Obtaining passports for children is much the same as getting any first time passport - with a few exceptions.
All children, including infants and newborns, are required to have their own individual passport.
When applying for passports for children you need to supply specific support documentation, as well as legal proof of parentage or guard-ianship. The extra steps required will insure your child is safe when traveling outside the U.S.
All children, including minors aged 16-17, must appear in person, when applying for a passport.
Minors aged 16 and 17 can apply on their own, but they must have proof of parental consent.
Passports for children, who are age 15 or younger, are actually applied for by their parents.
With passport requirements for children that went into effect in mid-2009, some minors and children may continue to travel by land or sea in the Western Hemisphere only, without a passport.
This is known as affinity travel and is restricted to being part of a specific group traveling together, such as ball teams, student groups, or similar.
You can find information about this kind of travel at the WHTI website, getyouhome.gov, which is sponsored by U.S. Customs and Border Protection.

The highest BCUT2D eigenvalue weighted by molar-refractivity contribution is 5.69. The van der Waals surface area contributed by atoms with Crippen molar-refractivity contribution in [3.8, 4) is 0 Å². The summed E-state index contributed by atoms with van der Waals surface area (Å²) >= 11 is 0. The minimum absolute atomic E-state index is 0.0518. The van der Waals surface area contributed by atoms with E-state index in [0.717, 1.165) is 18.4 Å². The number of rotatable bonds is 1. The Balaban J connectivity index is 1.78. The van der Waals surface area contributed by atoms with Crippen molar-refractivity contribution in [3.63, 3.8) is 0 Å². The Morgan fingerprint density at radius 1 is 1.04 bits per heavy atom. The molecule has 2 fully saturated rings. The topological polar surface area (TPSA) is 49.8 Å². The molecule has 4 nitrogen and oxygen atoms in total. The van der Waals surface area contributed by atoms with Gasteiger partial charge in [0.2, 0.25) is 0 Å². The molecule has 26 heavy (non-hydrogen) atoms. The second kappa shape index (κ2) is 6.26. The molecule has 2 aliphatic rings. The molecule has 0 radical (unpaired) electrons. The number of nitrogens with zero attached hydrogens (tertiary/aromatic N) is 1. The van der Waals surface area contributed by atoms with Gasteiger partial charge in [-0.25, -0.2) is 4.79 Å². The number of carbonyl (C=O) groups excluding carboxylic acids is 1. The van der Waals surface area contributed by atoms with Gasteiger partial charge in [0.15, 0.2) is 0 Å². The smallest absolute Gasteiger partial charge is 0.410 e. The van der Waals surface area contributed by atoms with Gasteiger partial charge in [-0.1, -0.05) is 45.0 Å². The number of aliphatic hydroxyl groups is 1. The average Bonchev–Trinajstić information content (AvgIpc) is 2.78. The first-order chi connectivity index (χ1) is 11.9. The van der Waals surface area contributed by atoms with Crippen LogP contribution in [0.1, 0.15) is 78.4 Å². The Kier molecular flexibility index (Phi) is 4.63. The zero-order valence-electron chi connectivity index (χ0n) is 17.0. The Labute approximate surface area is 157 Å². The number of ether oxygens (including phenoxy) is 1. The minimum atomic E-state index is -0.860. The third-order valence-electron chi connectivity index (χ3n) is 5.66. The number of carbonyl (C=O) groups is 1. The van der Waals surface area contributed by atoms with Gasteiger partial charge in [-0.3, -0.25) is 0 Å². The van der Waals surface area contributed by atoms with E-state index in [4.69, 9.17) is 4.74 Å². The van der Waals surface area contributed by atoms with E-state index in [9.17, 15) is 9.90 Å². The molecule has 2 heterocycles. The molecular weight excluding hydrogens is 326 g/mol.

Aside from this and other narrow exclusions, all air travel out of and back into the U. S. requires each person tra-veling to have a valid U.S. passport.
If you're age 16 or 17 and meet the requirements for ap-pearing in person with your parents' consent, and if you have the correct identification, photo, fees, proof of U.S. citizenship, and completed DS-11 application form, you can obtain a passport on your own.
If you don't have some form of government-issued ID that includes a photo, such as a drivers license, military ID, or similar, your parents [or guardians] must accom-pany you to present their photo ID on your behalf.
A photocopy of the front and back of your identification, or your parents, will be submitted as part of the passport application process.
Follow the steps outlined here to complete your child passport application, or use the directions on the DS-11 U.S. passport application form.
Getting passports for children 15 years of age and younger includes additional requirements and procedures that must be met in order for their U.S. passport application form to be accepted.
In general, both parents or guardians should accompany the child during the passport application process.
They must provide proof of their own personal identity with an inclusive photo.
Each must provide signed consent for their child to obtain a U.S. passport.
If only one parent can accompany the child for the application process, the absent parent must complete and submit a notarized form, DS-3053, giving consent for the accompanying parent to obtain the child’s passport.
You can find this form on the DOS website. It must be completely and truthfully filled out in black ink and submitted with the child passport application.
Passports for children can, of course, be obtained by single parents. This is called solo authority.